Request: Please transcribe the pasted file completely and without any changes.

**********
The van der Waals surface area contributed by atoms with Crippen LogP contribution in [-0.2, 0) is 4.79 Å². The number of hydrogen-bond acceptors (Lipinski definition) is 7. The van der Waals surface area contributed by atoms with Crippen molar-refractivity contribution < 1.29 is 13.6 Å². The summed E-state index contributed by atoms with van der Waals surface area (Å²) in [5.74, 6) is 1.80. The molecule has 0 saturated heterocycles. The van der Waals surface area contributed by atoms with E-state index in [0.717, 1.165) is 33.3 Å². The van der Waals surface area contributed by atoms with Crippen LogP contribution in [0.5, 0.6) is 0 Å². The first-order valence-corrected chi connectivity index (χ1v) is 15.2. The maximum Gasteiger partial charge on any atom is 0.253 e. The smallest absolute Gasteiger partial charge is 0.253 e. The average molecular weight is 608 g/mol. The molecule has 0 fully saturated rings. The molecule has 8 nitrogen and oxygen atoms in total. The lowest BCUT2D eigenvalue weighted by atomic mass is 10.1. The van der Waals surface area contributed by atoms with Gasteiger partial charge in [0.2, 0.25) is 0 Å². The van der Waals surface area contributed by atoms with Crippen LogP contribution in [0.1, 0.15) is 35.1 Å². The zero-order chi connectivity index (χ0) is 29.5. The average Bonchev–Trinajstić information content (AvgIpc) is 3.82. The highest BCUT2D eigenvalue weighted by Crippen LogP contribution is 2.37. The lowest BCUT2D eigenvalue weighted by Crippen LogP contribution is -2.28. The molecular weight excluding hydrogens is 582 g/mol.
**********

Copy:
The van der Waals surface area contributed by atoms with Crippen LogP contribution in [-0.2, 0) is 4.79 Å². The number of hydrogen-bond acceptors (Lipinski definition) is 7. The van der Waals surface area contributed by atoms with Crippen molar-refractivity contribution < 1.29 is 13.6 Å². The summed E-state index contributed by atoms with van der Waals surface area (Å²) in [5.74, 6) is 1.80. The molecule has 0 saturated heterocycles. The van der Waals surface area contributed by atoms with E-state index in [0.717, 1.165) is 33.3 Å². The van der Waals surface area contributed by atoms with Crippen LogP contribution in [0.5, 0.6) is 0 Å². The first-order valence-corrected chi connectivity index (χ1v) is 15.2. The maximum Gasteiger partial charge on any atom is 0.253 e. The smallest absolute Gasteiger partial charge is 0.253 e. The average molecular weight is 608 g/mol. The molecule has 0 fully saturated rings. The molecule has 8 nitrogen and oxygen atoms in total. The lowest BCUT2D eigenvalue weighted by atomic mass is 10.1. The van der Waals surface area contributed by atoms with Gasteiger partial charge in [0.2, 0.25) is 0 Å². The van der Waals surface area contributed by atoms with Crippen LogP contribution in [0.1, 0.15) is 35.1 Å². The zero-order chi connectivity index (χ0) is 29.5. The average Bonchev–Trinajstić information content (AvgIpc) is 3.82. The highest BCUT2D eigenvalue weighted by Crippen LogP contribution is 2.37. The lowest BCUT2D eigenvalue weighted by Crippen LogP contribution is -2.28. The molecular weight excluding hydrogens is 582 g/mol.